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I need to extract only bash script_c.sh process' number, from this output:

11545 pts/3    S+     0:00 bash script_c.sh
11625 pts/3    S+     0:00 grep script_c.sh

in this case it will be: 11545

I have tried

PROCESS=$(ps ax | grep 'bash script_c.sh' | cut -d' ' -f1 | tr -d ' ' | sed '/^$/d')

After that I have to kill it using kill $PROCESS, but it doesn't work well, it says: "must be a pid of a job etc...".

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It is also the first column. –  iMom0 Feb 3 '13 at 11:42
    
Have you tried looking at the result of echo $PROCESS? –  Anony-Mousse Feb 3 '13 at 11:52

2 Answers 2

up vote 2 down vote accepted

The classic tool for extracting columns is cut.

pgrep -fl 'bash script_c.sh' | cut -f1 -d" "

will extract the first column, separated by single space characters. It should actually do what you wanted. The bigger trick however was that I used pgrep, which has a much nicer output. If I hadn't added the -l switch, there would have been no need to cut:

pgrep -f 'bash script_c.sh'

However, for your particular task, you may want to just use pkill.

It allows killing processes by a pattern, e.g.

pkill -f "script_c.sh"

The big benefit is that pgrep and pkill are aware of themselves, and will only output/kill matching other processes. In your above example, you will have false positives such as the grep command for example. So just use pkill which should be available on any modern Linux/BSD system.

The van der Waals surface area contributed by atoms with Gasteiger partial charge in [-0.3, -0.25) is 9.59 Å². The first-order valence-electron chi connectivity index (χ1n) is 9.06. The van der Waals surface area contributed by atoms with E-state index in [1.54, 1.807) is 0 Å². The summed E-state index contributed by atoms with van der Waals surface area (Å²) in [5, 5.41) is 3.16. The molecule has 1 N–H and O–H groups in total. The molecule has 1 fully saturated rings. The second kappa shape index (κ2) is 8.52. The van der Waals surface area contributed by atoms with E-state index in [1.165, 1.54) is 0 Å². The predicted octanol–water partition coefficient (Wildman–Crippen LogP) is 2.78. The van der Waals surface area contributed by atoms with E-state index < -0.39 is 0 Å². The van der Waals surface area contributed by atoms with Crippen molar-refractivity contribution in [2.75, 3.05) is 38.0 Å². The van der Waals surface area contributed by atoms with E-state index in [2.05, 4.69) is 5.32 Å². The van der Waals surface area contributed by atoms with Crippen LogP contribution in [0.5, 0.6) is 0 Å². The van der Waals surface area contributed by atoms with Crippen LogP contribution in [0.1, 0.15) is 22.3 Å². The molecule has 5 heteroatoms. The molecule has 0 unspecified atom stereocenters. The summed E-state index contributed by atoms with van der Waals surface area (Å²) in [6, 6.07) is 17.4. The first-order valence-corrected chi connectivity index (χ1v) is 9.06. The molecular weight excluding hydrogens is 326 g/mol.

If you really want to use ps (which I do not recommend):

 ps ax | grep script_c.sh | grep -v grep | sed -e 's/^ *\([0-9]*\) .*/\1/'

or even better with awk (which is better at automatically parsing the column layout of ps):

  ps ax | awk '!/awk/ && /script_c.sh/ { print $1 }'

Note that for both you have to make sure you don't match yourself, i.e. exclude grep and awk from matching. So using pgrep is substantially simpler. Both pgrep and pkill are the right tools for your actual problem.

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pkill works like a charm and cut is perfect to extract first column thanks –  Frank Feb 3 '13 at 12:11
    
+1 You learn something every day. –  aefxx Feb 3 '13 at 12:51
    
One additional handy script is to do |grep '[s]cript_c.sh which will match the process but not match the grep. –  Alan Shutko Feb 3 '13 at 16:43
    
@AlanShutko cute hack, but using pgrep obviously is much nicer. :-) –  Anony-Mousse Feb 3 '13 at 20:02
    
It is, but it's not everywhere. –  Alan Shutko Feb 3 '13 at 20:38

Try this:

PROCESS=$(ps ax | grep 'bash script_c.sh' | sed 's/\([0-9]*\).*/\1/')
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thanks it works to extract that number –  Frank Feb 3 '13 at 12:12

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